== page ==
Tuesday, February 5, 2013

"You know my method. It is founded upon the observation of trifles."

Reviewing a play feels a bit different to me than reviewing a film. Part of it has to do with being in the same room with the people you're critiquing. When reviewing a film, I don't think twice about writing that Kristen Stewart's lip-biting was a little lackluster this time around or that Nicolas Cage was a little over the top in his twenty-sixth movie of 2013. But in a play, the reality that these are people and not just performers comes into play (no pun intended). All the components of a performance are more present in live theater --the costumes, the sets, the actor's movements and thereby the directing, the lighting, the sounds, etc.-- because it's all in front of you. Ironically, it seems that while audiences believe in the reality of a film, even if it includes aliens or giant robots, a play seems somehow less real because everything is so tangible. 

However, I think that just as one does with a film or television show, one must look at how all the components of the show work together. "Sherlock Holmes: The Final Adventure" had an impressive set and the actors offered successful performances to varying degrees with Sherlock and Irene as the apexes of the cast. The script perhaps could have benefited from an acceleration in its pacing and action. The blocking might have utilized the stage more or offered more for the actors to do. But overall, it was a positive experience, especially for a local performance, which should be taken into consideration.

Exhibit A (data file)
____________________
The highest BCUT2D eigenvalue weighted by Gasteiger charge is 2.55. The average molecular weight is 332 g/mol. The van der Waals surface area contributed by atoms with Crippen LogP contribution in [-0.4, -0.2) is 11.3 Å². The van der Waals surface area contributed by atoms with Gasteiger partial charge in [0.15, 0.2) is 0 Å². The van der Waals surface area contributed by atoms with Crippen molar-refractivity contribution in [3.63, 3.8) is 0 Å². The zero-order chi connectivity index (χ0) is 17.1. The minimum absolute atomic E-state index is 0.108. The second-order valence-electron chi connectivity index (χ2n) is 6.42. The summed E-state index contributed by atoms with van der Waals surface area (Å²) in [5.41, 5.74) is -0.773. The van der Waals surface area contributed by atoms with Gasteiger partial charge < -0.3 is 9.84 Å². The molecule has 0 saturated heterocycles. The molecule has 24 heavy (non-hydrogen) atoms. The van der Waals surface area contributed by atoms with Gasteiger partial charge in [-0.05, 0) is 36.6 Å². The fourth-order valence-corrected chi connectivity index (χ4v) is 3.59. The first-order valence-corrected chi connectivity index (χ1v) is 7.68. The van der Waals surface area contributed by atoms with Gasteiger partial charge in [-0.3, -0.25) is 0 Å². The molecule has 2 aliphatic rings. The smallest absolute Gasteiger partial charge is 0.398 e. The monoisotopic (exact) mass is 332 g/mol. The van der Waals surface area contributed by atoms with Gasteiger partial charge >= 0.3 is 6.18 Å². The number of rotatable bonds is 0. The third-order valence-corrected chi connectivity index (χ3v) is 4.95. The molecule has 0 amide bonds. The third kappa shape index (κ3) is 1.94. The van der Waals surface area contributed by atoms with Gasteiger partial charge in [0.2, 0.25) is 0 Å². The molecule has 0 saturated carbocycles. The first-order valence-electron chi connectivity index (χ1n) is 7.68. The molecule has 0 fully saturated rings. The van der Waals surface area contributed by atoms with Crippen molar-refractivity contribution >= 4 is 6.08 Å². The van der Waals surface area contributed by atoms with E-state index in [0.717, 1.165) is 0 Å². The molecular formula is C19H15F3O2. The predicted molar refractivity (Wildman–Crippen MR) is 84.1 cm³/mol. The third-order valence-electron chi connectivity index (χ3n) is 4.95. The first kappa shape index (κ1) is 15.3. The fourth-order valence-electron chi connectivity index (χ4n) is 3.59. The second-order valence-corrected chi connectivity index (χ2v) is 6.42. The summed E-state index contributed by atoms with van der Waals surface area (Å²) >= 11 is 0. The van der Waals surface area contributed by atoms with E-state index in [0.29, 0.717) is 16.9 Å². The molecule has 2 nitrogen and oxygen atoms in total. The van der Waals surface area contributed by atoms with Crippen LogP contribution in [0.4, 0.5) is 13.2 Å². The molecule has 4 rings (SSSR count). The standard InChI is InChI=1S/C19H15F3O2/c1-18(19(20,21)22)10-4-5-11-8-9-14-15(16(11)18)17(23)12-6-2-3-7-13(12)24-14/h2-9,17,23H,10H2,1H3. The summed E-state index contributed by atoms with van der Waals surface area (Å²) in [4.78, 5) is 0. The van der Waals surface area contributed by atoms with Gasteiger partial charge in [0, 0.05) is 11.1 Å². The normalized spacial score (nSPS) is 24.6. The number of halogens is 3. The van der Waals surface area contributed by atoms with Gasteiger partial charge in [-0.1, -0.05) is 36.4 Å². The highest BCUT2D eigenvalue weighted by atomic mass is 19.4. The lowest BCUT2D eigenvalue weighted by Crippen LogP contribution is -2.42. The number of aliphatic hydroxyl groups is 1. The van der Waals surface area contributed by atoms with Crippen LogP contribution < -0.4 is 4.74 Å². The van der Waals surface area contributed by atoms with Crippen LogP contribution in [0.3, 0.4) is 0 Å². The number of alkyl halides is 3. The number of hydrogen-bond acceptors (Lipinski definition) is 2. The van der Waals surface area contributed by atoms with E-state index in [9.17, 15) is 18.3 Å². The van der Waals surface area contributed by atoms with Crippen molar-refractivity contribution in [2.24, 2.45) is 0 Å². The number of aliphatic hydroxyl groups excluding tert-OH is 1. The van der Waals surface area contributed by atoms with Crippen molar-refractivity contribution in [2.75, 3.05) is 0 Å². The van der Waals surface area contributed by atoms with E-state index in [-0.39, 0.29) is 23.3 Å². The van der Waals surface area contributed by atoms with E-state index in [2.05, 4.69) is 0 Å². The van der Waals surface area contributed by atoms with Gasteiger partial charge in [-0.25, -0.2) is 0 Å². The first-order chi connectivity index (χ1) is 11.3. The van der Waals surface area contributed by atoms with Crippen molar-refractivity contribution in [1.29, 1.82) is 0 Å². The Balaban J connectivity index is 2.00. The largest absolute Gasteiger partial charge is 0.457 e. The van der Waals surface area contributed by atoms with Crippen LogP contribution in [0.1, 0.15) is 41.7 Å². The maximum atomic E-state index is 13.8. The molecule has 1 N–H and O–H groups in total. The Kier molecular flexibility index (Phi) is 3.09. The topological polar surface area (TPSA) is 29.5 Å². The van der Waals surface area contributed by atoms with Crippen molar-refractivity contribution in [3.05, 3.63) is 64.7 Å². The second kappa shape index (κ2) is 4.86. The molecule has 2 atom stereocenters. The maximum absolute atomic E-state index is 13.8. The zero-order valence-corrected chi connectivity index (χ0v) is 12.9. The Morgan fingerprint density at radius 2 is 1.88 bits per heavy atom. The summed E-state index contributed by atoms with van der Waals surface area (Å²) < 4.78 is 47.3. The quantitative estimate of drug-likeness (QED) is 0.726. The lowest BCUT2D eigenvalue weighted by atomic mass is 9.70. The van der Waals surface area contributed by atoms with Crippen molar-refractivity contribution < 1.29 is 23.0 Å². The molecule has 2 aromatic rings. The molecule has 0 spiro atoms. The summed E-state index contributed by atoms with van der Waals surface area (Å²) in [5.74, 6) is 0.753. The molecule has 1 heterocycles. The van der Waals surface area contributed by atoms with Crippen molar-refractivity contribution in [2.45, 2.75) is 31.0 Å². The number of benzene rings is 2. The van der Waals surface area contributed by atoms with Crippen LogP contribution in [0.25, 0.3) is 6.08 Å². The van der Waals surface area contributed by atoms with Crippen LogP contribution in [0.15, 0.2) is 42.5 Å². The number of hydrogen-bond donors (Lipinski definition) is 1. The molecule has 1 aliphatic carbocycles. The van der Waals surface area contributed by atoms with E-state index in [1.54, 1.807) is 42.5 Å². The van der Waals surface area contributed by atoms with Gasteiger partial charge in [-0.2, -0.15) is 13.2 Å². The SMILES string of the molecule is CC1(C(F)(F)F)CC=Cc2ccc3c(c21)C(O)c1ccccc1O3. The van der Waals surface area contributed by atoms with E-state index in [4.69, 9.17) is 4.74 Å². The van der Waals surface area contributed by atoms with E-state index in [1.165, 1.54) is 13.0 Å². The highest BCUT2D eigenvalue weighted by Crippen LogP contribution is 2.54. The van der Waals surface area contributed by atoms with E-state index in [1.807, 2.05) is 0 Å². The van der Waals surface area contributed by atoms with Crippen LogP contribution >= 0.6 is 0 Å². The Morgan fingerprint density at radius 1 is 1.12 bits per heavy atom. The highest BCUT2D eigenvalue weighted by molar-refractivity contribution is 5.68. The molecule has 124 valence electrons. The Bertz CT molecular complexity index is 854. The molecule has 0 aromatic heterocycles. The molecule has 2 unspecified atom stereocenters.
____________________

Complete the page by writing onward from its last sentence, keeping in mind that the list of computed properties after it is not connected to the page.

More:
Sherlock Holmes is interesting to consider as a play in itself since the character has been reincarnated so many times in other mediums recently (such as the films starring Robert Downey Jr. and the PBS show "Sherlock" with Benedict Cumberbatch and Martin Freeman*) all of which put a modern spin or twist on the classic detective. So putting him in a medium that can be less visually enhanced or manipulated might feel too traditional by the standards of our Sherlock-saturated culture. 

*The frequency at which Martin Freeman is mentioned on this blog is purely (happy) happenstance. 


  1. I'm happy you took a clear stance in the 2nd and 3rd paragraph about how you feel about the play. I can only wonder if you talked about mostly other things in the Sherlock Holmes universe more than the play itself.
    Still, the comparisons you made were good. Since this play is an adaptation then it makes sense to compare them to others. And while it wasn't written in the last 10 years, it is being performed now, and so I think you are right to be able to compare current narrative methods to those used by the play.

  2. I really appreciate how you take the medium into account in so many ways. . . .